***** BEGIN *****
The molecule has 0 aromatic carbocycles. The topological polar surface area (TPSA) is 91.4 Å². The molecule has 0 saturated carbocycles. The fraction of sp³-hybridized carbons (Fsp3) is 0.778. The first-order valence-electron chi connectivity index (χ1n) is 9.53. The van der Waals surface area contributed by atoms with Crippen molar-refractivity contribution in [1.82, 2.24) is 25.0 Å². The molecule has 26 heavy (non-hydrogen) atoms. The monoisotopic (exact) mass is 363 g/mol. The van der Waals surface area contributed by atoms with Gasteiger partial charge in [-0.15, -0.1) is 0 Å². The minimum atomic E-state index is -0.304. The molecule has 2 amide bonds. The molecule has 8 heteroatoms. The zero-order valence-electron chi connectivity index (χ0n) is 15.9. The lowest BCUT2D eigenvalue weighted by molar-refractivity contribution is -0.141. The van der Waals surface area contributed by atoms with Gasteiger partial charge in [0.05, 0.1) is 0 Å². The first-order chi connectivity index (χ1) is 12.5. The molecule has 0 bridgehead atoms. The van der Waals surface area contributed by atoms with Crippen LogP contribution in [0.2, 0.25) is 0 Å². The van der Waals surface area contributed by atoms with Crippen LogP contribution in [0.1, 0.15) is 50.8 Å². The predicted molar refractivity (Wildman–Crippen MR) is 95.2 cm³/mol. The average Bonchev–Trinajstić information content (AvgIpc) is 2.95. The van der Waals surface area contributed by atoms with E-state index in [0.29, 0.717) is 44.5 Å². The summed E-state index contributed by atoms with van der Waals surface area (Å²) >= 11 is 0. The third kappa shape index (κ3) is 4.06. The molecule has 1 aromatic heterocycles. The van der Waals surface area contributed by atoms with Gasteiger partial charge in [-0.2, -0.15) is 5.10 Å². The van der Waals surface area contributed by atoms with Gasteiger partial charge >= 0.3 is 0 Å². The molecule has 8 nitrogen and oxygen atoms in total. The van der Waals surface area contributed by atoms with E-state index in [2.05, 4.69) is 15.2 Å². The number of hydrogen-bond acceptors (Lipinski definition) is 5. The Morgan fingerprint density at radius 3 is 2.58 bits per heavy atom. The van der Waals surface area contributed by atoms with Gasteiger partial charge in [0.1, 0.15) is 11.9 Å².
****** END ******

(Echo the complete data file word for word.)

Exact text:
The molecule has 0 aromatic carbocycles. The topological polar surface area (TPSA) is 91.4 Å². The molecule has 0 saturated carbocycles. The fraction of sp³-hybridized carbons (Fsp3) is 0.778. The first-order valence-electron chi connectivity index (χ1n) is 9.53. The van der Waals surface area contributed by atoms with Crippen molar-refractivity contribution in [1.82, 2.24) is 25.0 Å². The molecule has 26 heavy (non-hydrogen) atoms. The monoisotopic (exact) mass is 363 g/mol. The van der Waals surface area contributed by atoms with Gasteiger partial charge in [-0.15, -0.1) is 0 Å². The minimum atomic E-state index is -0.304. The molecule has 2 amide bonds. The molecule has 8 heteroatoms. The zero-order valence-electron chi connectivity index (χ0n) is 15.9. The lowest BCUT2D eigenvalue weighted by molar-refractivity contribution is -0.141. The van der Waals surface area contributed by atoms with Gasteiger partial charge in [0.05, 0.1) is 0 Å². The first-order chi connectivity index (χ1) is 12.5. The molecule has 0 bridgehead atoms. The van der Waals surface area contributed by atoms with Crippen LogP contribution in [0.2, 0.25) is 0 Å². The van der Waals surface area contributed by atoms with Crippen LogP contribution in [0.1, 0.15) is 50.8 Å². The predicted molar refractivity (Wildman–Crippen MR) is 95.2 cm³/mol. The average Bonchev–Trinajstić information content (AvgIpc) is 2.95. The van der Waals surface area contributed by atoms with E-state index in [0.29, 0.717) is 44.5 Å². The summed E-state index contributed by atoms with van der Waals surface area (Å²) >= 11 is 0. The third kappa shape index (κ3) is 4.06. The molecule has 1 aromatic heterocycles. The van der Waals surface area contributed by atoms with Gasteiger partial charge in [-0.2, -0.15) is 5.10 Å². The van der Waals surface area contributed by atoms with Gasteiger partial charge >= 0.3 is 0 Å². The molecule has 8 nitrogen and oxygen atoms in total. The van der Waals surface area contributed by atoms with E-state index in [2.05, 4.69) is 15.2 Å². The number of hydrogen-bond acceptors (Lipinski definition) is 5. The Morgan fingerprint density at radius 3 is 2.58 bits per heavy atom. The van der Waals surface area contributed by atoms with Gasteiger partial charge in [0.1, 0.15) is 11.9 Å².